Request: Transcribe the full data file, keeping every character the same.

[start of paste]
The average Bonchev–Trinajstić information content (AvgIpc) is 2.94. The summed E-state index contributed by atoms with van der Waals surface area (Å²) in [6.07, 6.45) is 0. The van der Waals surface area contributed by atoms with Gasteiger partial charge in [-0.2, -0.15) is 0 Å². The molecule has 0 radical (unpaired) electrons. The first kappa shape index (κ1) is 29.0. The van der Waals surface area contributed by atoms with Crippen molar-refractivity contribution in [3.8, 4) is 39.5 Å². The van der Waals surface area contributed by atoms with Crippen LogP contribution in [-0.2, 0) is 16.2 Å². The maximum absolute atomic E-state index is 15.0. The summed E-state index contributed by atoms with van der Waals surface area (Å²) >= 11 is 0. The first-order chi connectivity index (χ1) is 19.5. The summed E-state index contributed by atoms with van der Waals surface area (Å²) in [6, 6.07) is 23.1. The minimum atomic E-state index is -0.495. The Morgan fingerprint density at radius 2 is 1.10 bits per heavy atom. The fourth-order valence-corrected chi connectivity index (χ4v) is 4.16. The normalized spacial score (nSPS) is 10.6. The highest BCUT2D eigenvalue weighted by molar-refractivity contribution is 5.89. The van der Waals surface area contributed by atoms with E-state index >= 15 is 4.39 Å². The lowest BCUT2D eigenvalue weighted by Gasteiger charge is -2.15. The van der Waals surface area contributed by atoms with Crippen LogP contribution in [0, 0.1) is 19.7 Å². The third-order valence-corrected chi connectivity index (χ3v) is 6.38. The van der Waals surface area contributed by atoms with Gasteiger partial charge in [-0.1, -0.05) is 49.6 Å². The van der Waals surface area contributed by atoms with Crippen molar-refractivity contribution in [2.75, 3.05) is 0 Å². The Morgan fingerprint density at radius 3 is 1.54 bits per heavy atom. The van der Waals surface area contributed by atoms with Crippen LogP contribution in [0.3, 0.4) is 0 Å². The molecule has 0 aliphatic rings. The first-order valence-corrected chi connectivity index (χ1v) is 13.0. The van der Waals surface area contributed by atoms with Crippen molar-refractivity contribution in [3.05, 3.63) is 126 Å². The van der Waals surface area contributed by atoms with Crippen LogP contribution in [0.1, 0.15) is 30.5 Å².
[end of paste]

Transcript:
The average Bonchev–Trinajstić information content (AvgIpc) is 2.94. The summed E-state index contributed by atoms with van der Waals surface area (Å²) in [6.07, 6.45) is 0. The van der Waals surface area contributed by atoms with Gasteiger partial charge in [-0.2, -0.15) is 0 Å². The molecule has 0 radical (unpaired) electrons. The first kappa shape index (κ1) is 29.0. The van der Waals surface area contributed by atoms with Crippen molar-refractivity contribution in [3.8, 4) is 39.5 Å². The van der Waals surface area contributed by atoms with Crippen LogP contribution in [-0.2, 0) is 16.2 Å². The maximum absolute atomic E-state index is 15.0. The summed E-state index contributed by atoms with van der Waals surface area (Å²) >= 11 is 0. The first-order chi connectivity index (χ1) is 19.5. The summed E-state index contributed by atoms with van der Waals surface area (Å²) in [6, 6.07) is 23.1. The minimum atomic E-state index is -0.495. The Morgan fingerprint density at radius 2 is 1.10 bits per heavy atom. The fourth-order valence-corrected chi connectivity index (χ4v) is 4.16. The normalized spacial score (nSPS) is 10.6. The highest BCUT2D eigenvalue weighted by molar-refractivity contribution is 5.89. The van der Waals surface area contributed by atoms with E-state index >= 15 is 4.39 Å². The lowest BCUT2D eigenvalue weighted by Gasteiger charge is -2.15. The van der Waals surface area contributed by atoms with Crippen LogP contribution in [0, 0.1) is 19.7 Å². The third-order valence-corrected chi connectivity index (χ3v) is 6.38. The van der Waals surface area contributed by atoms with Gasteiger partial charge in [-0.1, -0.05) is 49.6 Å². The van der Waals surface area contributed by atoms with Crippen molar-refractivity contribution in [2.75, 3.05) is 0 Å². The Morgan fingerprint density at radius 3 is 1.54 bits per heavy atom. The van der Waals surface area contributed by atoms with Crippen LogP contribution in [0.3, 0.4) is 0 Å². The molecule has 0 aliphatic rings. The first-order valence-corrected chi connectivity index (χ1v) is 13.0. The van der Waals surface area contributed by atoms with Crippen molar-refractivity contribution in [3.05, 3.63) is 126 Å². The van der Waals surface area contributed by atoms with Crippen LogP contribution in [0.1, 0.15) is 30.5 Å².